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Cancer Survivorship, a Unique and Growing Cohort in Medical Practice: Radiology Perspective

      Abstract

      The unique medical and psychologic burdens of cancer survivorship have only recently been recognized. This rapidly expanding cohort of patients will be seen increasingly by non-oncology physicians who must consider medical issues related to their cancer or its therapy for any presenting symptoms. Appropriate use of clinical imaging is essential for diagnosing treatment-related complications, recurrent tumor, or emergence of second primaries. This article will review clinical imaging in common medical problems uniquely found in cancer survivors.

      Keywords

      At least 2 of every 3 current patients with cancer will be alive 5 years after their diagnosis.
      • American Cancer Society
      Cancer Facts and Figures, 2009.
      • Ganz P.A.
      Survivorship: adult cancer survivors.
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      Long term survival rates of cancer patients achieved by end of the 20th century: a period analysis.
      • Miller K.D.
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      Medical issues in cancer survivors: a review.
      However, the medical “price” of cure or prolonged survival can be substantial, with a wide range of major and minor, long- and short-term complications. Overall, the cumulative risk of any chronic health condition in cancer survivors was 78% and a cumulative risk of 42% for severe, disabling, or life-threatening problems.
      • Oeffinger K.C.
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      • et al.
      Chronic health conditions in adult survivors of childhood cancer.
      Non-oncology practitioners can expect to encounter increasing numbers of cancer survivors and their unique set of medical risks, including treatment-related complications, tumor recurrence, and second primary cancer. Unfortunately, the prevalence and incidence of a broad range of complications remain largely unknown and will undoubtedly be dependent on the site and characteristics of the primary tumor and its therapy. Many reported long-term sequelae, such as fatigue, anxiety, and depression, may manifest in a range of physical symptoms.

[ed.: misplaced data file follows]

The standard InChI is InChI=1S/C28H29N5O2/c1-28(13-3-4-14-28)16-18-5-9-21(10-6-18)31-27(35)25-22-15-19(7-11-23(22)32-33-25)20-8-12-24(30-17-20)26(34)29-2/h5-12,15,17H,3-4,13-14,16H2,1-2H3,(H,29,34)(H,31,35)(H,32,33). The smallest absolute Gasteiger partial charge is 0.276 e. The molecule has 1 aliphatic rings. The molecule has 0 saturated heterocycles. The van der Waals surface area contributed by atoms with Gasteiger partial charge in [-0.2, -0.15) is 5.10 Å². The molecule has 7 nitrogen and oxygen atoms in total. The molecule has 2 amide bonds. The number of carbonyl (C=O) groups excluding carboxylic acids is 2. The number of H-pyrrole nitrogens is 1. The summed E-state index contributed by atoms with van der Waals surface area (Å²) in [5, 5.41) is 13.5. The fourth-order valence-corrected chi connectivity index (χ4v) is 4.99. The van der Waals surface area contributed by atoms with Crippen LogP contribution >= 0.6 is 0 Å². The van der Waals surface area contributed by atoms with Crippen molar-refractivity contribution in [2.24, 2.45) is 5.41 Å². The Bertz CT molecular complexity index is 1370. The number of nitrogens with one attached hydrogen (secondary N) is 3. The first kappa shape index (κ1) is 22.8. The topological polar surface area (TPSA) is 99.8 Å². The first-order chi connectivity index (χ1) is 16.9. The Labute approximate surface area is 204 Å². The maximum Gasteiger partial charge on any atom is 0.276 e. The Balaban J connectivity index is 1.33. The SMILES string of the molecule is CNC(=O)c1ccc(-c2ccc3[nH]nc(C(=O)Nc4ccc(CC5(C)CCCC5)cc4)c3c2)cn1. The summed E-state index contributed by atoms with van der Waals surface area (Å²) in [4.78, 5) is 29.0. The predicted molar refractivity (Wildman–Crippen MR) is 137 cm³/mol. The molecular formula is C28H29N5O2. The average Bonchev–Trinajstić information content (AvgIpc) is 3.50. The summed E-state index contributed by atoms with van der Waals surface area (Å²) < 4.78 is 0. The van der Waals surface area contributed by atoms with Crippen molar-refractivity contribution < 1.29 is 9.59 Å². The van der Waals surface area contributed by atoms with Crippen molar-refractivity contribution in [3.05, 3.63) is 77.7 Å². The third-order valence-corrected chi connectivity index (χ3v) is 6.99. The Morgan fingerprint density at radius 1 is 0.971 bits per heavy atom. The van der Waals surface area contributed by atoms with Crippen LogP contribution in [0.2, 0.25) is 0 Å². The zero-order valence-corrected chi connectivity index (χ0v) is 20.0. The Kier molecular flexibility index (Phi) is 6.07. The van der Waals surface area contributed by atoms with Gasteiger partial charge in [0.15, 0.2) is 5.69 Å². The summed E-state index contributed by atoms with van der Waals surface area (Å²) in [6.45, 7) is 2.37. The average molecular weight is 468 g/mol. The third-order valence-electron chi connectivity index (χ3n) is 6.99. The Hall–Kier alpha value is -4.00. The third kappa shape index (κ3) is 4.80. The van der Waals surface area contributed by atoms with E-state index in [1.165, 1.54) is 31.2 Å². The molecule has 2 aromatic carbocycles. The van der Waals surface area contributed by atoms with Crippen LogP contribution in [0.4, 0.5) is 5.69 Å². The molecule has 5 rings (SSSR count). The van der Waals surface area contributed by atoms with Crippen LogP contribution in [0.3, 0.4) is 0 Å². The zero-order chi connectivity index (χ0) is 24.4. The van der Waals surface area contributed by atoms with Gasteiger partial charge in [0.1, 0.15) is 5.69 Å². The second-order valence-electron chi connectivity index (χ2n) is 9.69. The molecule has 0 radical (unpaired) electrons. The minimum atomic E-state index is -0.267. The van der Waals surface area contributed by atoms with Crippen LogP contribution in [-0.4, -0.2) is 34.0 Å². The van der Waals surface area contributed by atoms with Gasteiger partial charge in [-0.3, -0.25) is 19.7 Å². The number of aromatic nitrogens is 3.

• Aziz N.M.
      Cancer survivorship research: state of knowledge, challenges, and opportunities.
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      Knowledge, ignorance and priorities for research in key areas of cancer survivorship: findings from a scoping review.
      Nevertheless, there are clearly a number of general, predictable medical issues in cancer survivors that can be expected to occur frequently. Appropriate application of clinical imaging is an essential part of the care in this cohort of patients.
      • Cancer survivors are a rapidly expanding cohort, and many patients are being seen by primary care physicians.
      • This cohort has unique medical problems that result from the disease process itself as well as treatment.
      • Radiology plays an important function in evaluating these patients. This article reviews clinical imaging in common medical problems uniquely found in cancer survivors and which modalities will be helpful in evaluating these patients in common clinical scenarios.
      We will review the radiologic manifestation of the common consequences of cancer and its therapy. There are 2 general sequelae:
      • Organ, tissue, or systemic damage related to therapy. Typically, this will include local scarring and inflammation due to surgery or radiation therapy. In addition, systemic therapy may cause inflammation, scarring, or necrosis in a broad range of target organs, including the lung, liver, kidneys, brain, and peripheral nerves.
      • Emergence of a new cancer site: This will most frequently represent late-recurrence of the initial treated tumor. However, second primary cancers may result from the same underlying germline mutation that produces the original tumor (eg, ovarian cancer in BRCCA1 mutations) or as a result of mutagenic effects of radiation or chemotherapy.

      Pulmonary